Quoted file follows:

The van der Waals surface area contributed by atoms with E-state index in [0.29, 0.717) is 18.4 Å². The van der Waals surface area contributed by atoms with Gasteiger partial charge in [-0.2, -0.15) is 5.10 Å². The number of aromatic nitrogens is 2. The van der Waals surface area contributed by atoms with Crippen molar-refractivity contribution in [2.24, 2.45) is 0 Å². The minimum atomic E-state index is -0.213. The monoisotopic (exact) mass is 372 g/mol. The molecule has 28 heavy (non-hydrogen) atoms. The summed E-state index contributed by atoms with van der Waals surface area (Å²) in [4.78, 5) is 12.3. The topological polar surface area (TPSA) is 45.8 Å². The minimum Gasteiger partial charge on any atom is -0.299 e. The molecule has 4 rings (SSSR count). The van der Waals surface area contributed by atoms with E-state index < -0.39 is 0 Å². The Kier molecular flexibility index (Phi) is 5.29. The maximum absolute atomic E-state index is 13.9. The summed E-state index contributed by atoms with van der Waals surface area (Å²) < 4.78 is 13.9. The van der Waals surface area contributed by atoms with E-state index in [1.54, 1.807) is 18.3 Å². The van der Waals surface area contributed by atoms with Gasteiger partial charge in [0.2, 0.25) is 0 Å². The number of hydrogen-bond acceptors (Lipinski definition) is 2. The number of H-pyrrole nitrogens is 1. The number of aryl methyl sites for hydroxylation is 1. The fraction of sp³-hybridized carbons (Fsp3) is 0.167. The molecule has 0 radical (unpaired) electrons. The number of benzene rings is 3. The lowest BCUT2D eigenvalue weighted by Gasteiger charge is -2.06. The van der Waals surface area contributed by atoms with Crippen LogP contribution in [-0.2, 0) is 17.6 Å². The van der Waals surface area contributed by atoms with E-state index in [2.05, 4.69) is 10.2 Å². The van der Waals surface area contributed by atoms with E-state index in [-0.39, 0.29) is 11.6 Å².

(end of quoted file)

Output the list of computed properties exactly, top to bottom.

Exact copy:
The van der Waals surface area contributed by atoms with E-state index in [0.29, 0.717) is 18.4 Å². The van der Waals surface area contributed by atoms with Gasteiger partial charge in [-0.2, -0.15) is 5.10 Å². The number of aromatic nitrogens is 2. The van der Waals surface area contributed by atoms with Crippen molar-refractivity contribution in [2.24, 2.45) is 0 Å². The minimum atomic E-state index is -0.213. The monoisotopic (exact) mass is 372 g/mol. The molecule has 28 heavy (non-hydrogen) atoms. The summed E-state index contributed by atoms with van der Waals surface area (Å²) in [4.78, 5) is 12.3. The topological polar surface area (TPSA) is 45.8 Å². The minimum Gasteiger partial charge on any atom is -0.299 e. The molecule has 4 rings (SSSR count). The van der Waals surface area contributed by atoms with E-state index < -0.39 is 0 Å². The Kier molecular flexibility index (Phi) is 5.29. The maximum absolute atomic E-state index is 13.9. The summed E-state index contributed by atoms with van der Waals surface area (Å²) < 4.78 is 13.9. The van der Waals surface area contributed by atoms with E-state index in [1.54, 1.807) is 18.3 Å². The van der Waals surface area contributed by atoms with Gasteiger partial charge in [0.2, 0.25) is 0 Å². The number of hydrogen-bond acceptors (Lipinski definition) is 2. The number of H-pyrrole nitrogens is 1. The number of aryl methyl sites for hydroxylation is 1. The fraction of sp³-hybridized carbons (Fsp3) is 0.167. The molecule has 0 radical (unpaired) electrons. The number of benzene rings is 3. The lowest BCUT2D eigenvalue weighted by Gasteiger charge is -2.06. The van der Waals surface area contributed by atoms with Crippen LogP contribution in [-0.2, 0) is 17.6 Å². The van der Waals surface area contributed by atoms with E-state index in [2.05, 4.69) is 10.2 Å². The van der Waals surface area contributed by atoms with E-state index in [-0.39, 0.29) is 11.6 Å².